A mystery photo album has fallen into my hands. One that has raised many questions and set a difficult puzzle. No doubt Puffins can help me solve the enigma. But for the moment, let’s allow ourselves to be distracted by the middle section of the near 100-year-old Photex Expandable – where the train photos are.
Last time, we established that these images immortalised the cavalcade held to commemorate the centenary of the Stockton and Darlington Railway. Held in July 1925, the future King and Queen, still the Duke and Duchess of York, were in attendance. We shall begin from where we left off with, for ease of presentation, the images shown in album order rather than procession on the day order.
Railways Wonders of the World’s contemporaneous feature described a tableaux train thus;
The tableaux consisted of six wagons each carrying a separate “picture”. The first was allegorical and depicted a number of astrologers grouped at one side of a symbolic wheel, with a scene showing modern engineering practice on the other. The two scenes were joined through the spokes of the wheel by a huge chain, representing the links of time.
The second tableaux is featured in our top photograph and shows prehistoric men just about to invent the wheel as they use tree trunks as rollers. The reader will have to use their imagination regarding the ‘Pharaohs on a wheeled platform being drawn by slaves’. Unfortunately, our second photograph appears to show the giant step backwards taken when the wheel and axle was discarded and replaced by the sedan chair.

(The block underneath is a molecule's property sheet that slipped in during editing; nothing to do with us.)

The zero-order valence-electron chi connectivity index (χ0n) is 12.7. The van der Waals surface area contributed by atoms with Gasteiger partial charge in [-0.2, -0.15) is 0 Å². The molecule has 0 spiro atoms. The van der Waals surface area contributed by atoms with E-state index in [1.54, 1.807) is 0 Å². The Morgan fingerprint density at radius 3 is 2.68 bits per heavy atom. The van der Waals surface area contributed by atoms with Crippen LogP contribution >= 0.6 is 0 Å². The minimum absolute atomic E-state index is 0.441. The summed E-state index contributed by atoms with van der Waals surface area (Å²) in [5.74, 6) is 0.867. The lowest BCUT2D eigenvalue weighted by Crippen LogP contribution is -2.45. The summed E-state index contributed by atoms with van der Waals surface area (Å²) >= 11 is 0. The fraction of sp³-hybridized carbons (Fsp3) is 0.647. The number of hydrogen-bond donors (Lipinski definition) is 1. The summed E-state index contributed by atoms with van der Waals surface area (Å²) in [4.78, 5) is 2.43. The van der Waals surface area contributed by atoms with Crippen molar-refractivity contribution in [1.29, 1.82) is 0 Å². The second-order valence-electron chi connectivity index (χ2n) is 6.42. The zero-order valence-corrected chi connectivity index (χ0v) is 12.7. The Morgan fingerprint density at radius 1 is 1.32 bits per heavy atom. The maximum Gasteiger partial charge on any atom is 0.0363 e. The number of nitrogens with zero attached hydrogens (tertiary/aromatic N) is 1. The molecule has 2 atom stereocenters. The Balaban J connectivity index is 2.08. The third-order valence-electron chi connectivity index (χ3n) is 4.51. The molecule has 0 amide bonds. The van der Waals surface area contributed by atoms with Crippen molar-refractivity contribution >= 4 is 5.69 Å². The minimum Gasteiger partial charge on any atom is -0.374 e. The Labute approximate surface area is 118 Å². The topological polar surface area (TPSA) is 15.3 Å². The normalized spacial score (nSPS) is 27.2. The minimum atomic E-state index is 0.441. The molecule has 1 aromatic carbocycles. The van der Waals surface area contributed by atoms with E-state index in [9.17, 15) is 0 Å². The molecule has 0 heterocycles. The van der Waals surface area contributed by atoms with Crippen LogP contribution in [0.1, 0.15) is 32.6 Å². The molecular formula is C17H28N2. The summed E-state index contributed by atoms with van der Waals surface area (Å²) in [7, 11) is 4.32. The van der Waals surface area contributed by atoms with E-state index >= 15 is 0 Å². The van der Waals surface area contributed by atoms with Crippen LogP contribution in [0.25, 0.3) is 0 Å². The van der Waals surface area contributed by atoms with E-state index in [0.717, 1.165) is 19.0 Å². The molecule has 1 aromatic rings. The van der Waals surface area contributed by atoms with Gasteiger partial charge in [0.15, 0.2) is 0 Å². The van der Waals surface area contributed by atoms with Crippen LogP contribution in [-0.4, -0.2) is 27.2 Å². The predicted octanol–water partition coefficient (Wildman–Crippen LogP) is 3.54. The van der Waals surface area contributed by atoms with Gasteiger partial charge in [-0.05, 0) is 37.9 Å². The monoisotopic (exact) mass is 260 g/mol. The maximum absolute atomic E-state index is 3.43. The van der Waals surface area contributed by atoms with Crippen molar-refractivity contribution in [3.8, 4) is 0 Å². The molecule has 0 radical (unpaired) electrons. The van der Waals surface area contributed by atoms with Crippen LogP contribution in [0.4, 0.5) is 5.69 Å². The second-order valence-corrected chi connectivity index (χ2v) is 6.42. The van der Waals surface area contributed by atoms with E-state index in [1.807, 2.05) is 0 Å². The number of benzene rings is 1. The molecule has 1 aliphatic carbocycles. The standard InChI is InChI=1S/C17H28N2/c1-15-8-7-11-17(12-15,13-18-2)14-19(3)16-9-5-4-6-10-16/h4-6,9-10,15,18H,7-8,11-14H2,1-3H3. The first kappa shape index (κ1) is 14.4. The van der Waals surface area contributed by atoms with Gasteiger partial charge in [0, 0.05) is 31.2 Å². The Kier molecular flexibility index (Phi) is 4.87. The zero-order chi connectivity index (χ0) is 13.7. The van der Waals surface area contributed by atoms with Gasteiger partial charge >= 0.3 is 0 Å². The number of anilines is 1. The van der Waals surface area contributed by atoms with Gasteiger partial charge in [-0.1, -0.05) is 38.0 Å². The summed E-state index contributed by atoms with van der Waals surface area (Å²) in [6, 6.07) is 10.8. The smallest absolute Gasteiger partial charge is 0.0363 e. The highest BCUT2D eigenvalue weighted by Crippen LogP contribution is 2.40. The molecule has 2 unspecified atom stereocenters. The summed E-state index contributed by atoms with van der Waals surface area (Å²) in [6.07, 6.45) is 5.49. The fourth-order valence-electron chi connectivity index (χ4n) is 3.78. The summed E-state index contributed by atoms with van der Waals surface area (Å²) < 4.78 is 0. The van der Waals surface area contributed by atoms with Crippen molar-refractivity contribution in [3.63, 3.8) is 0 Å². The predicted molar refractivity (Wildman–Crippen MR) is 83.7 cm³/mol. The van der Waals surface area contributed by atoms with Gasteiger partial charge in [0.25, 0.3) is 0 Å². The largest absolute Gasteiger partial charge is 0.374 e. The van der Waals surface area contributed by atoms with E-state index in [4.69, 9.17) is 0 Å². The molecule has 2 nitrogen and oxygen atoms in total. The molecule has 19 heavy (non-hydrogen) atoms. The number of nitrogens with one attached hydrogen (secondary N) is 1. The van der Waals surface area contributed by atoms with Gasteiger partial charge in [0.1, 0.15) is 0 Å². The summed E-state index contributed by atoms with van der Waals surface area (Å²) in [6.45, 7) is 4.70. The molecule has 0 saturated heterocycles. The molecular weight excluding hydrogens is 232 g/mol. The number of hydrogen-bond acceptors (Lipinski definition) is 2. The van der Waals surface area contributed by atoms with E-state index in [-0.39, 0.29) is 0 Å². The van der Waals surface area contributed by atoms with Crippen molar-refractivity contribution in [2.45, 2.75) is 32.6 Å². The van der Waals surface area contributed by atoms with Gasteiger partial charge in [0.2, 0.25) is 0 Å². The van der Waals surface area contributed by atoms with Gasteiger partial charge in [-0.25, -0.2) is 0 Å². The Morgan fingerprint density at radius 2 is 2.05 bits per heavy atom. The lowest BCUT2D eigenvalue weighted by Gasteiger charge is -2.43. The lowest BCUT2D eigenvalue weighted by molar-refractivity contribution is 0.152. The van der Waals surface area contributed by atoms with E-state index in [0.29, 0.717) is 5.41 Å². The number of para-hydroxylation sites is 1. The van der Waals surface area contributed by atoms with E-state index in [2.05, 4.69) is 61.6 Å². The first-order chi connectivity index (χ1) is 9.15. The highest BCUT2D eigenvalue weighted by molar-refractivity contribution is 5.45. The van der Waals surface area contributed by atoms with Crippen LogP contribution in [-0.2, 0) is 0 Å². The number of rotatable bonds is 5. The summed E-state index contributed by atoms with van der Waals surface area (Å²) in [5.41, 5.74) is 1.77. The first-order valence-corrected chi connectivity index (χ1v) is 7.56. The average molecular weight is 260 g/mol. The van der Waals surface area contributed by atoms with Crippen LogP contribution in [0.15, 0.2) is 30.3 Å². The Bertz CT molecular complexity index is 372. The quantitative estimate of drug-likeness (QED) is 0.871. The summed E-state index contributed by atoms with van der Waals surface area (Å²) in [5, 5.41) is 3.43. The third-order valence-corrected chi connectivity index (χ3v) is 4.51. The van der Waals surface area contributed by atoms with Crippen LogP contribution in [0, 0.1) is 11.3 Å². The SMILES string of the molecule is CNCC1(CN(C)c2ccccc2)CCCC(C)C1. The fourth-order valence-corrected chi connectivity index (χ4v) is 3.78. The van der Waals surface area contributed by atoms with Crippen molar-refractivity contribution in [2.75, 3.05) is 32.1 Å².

Hauling the tableaux train was No.45A, a 4-4-0 built by Neilson & Co, of Glasgow in 1885. According to the LNER Encyclopedia:
No. 45A was repainted in GNSR green and took part in the Stockton & Darlington Centenary celebrations. It was withdrawn on 31st July 1925 shortly after its return. There was some talk of preservation, and it was temporarily employed as a shunter at the Inverurie Works. However, this was not to be, and No. 45A was scrapped soon afterwards.
Originally, 45A had been one of six Neilson & Co Class L engines built for the Great North of Scotland Railway. The GNSR’s geographic footprint extended from Aberdeen to the extremities of Fraserburgh, Ballater, Boat of Garten and Lossiemouth. At these four locations, it respectively connected with the sea, empty countryside, the Highland Railway and more sea.
At grouping, the GNSR became part of the LNER. Previously mixed traffic locomotives (used for passenger and freight duties) on main lines and branch lines, the Class L’s were unloved by their new owners and had all met the torch before 45A.
Following the tableaux train, the next photographed exhibit is a Midland Railway 115 Class 4-2-2. Fifteen of these ‘Spinners’ were built at Derby Works to a Samuel Waite Johnson design between 1896 and 1899. They were capable of 90 mph and were used on Midland expresses, double-heading on heaver trains. No.679 was withdrawn in 1928. Sister No.673 has survived into preservation and is at the National Railway Museum in York.
Our mystery photographer’s attempt doesn’t do No.679 justice. Another photograph from the event shows her gleaming.